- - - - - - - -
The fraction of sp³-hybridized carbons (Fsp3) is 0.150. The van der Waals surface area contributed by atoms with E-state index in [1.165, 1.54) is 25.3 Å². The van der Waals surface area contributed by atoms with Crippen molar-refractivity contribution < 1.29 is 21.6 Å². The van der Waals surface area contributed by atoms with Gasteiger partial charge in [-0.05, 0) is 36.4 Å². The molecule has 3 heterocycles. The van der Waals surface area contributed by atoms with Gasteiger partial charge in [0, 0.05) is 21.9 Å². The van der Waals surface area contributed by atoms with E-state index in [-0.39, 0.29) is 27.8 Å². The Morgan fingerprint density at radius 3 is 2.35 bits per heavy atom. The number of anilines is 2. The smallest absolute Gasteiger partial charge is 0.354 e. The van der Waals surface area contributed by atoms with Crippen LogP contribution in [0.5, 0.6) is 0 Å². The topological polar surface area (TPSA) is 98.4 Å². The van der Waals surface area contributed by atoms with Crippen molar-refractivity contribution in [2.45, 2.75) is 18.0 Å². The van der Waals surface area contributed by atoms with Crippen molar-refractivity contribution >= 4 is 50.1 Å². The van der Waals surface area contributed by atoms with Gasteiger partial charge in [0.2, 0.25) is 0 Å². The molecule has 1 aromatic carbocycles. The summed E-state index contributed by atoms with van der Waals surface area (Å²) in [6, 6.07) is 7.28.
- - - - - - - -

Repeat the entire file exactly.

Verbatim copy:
The fraction of sp³-hybridized carbons (Fsp3) is 0.150. The van der Waals surface area contributed by atoms with E-state index in [1.165, 1.54) is 25.3 Å². The van der Waals surface area contributed by atoms with Crippen molar-refractivity contribution < 1.29 is 21.6 Å². The van der Waals surface area contributed by atoms with Gasteiger partial charge in [-0.05, 0) is 36.4 Å². The molecule has 3 heterocycles. The van der Waals surface area contributed by atoms with Gasteiger partial charge in [0, 0.05) is 21.9 Å². The van der Waals surface area contributed by atoms with E-state index in [-0.39, 0.29) is 27.8 Å². The Morgan fingerprint density at radius 3 is 2.35 bits per heavy atom. The number of anilines is 2. The smallest absolute Gasteiger partial charge is 0.354 e. The van der Waals surface area contributed by atoms with Crippen LogP contribution in [0.5, 0.6) is 0 Å². The topological polar surface area (TPSA) is 98.4 Å². The van der Waals surface area contributed by atoms with Crippen molar-refractivity contribution in [2.45, 2.75) is 18.0 Å². The van der Waals surface area contributed by atoms with Crippen molar-refractivity contribution >= 4 is 50.1 Å². The van der Waals surface area contributed by atoms with Gasteiger partial charge in [0.2, 0.25) is 0 Å². The molecule has 1 aromatic carbocycles. The summed E-state index contributed by atoms with van der Waals surface area (Å²) in [6, 6.07) is 7.28.